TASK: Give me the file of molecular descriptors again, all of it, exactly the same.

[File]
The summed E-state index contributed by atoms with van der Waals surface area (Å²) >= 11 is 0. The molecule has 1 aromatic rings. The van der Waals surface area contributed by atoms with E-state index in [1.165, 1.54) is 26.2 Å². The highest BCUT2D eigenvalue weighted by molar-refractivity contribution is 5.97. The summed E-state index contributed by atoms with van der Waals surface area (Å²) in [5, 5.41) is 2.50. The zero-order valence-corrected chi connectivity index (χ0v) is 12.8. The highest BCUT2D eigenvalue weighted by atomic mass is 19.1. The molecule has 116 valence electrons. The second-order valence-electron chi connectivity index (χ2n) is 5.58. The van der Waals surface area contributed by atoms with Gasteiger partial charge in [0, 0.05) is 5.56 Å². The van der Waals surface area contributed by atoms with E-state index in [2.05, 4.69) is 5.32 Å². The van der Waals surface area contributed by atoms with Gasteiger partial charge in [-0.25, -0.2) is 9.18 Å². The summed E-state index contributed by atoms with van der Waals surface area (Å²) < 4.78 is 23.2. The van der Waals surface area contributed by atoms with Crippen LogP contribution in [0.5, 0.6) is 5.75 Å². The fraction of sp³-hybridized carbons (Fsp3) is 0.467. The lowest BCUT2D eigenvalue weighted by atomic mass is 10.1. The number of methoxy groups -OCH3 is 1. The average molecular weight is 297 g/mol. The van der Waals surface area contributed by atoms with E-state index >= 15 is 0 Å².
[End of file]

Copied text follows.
The summed E-state index contributed by atoms with van der Waals surface area (Å²) >= 11 is 0. The molecule has 1 aromatic rings. The van der Waals surface area contributed by atoms with E-state index in [1.165, 1.54) is 26.2 Å². The highest BCUT2D eigenvalue weighted by molar-refractivity contribution is 5.97. The summed E-state index contributed by atoms with van der Waals surface area (Å²) in [5, 5.41) is 2.50. The zero-order valence-corrected chi connectivity index (χ0v) is 12.8. The highest BCUT2D eigenvalue weighted by atomic mass is 19.1. The molecule has 116 valence electrons. The second-order valence-electron chi connectivity index (χ2n) is 5.58. The van der Waals surface area contributed by atoms with Gasteiger partial charge in [0, 0.05) is 5.56 Å². The van der Waals surface area contributed by atoms with E-state index in [2.05, 4.69) is 5.32 Å². The van der Waals surface area contributed by atoms with Gasteiger partial charge in [-0.25, -0.2) is 9.18 Å². The summed E-state index contributed by atoms with van der Waals surface area (Å²) < 4.78 is 23.2. The van der Waals surface area contributed by atoms with Crippen LogP contribution in [0.5, 0.6) is 5.75 Å². The fraction of sp³-hybridized carbons (Fsp3) is 0.467. The lowest BCUT2D eigenvalue weighted by atomic mass is 10.1. The number of methoxy groups -OCH3 is 1. The average molecular weight is 297 g/mol. The van der Waals surface area contributed by atoms with E-state index >= 15 is 0 Å².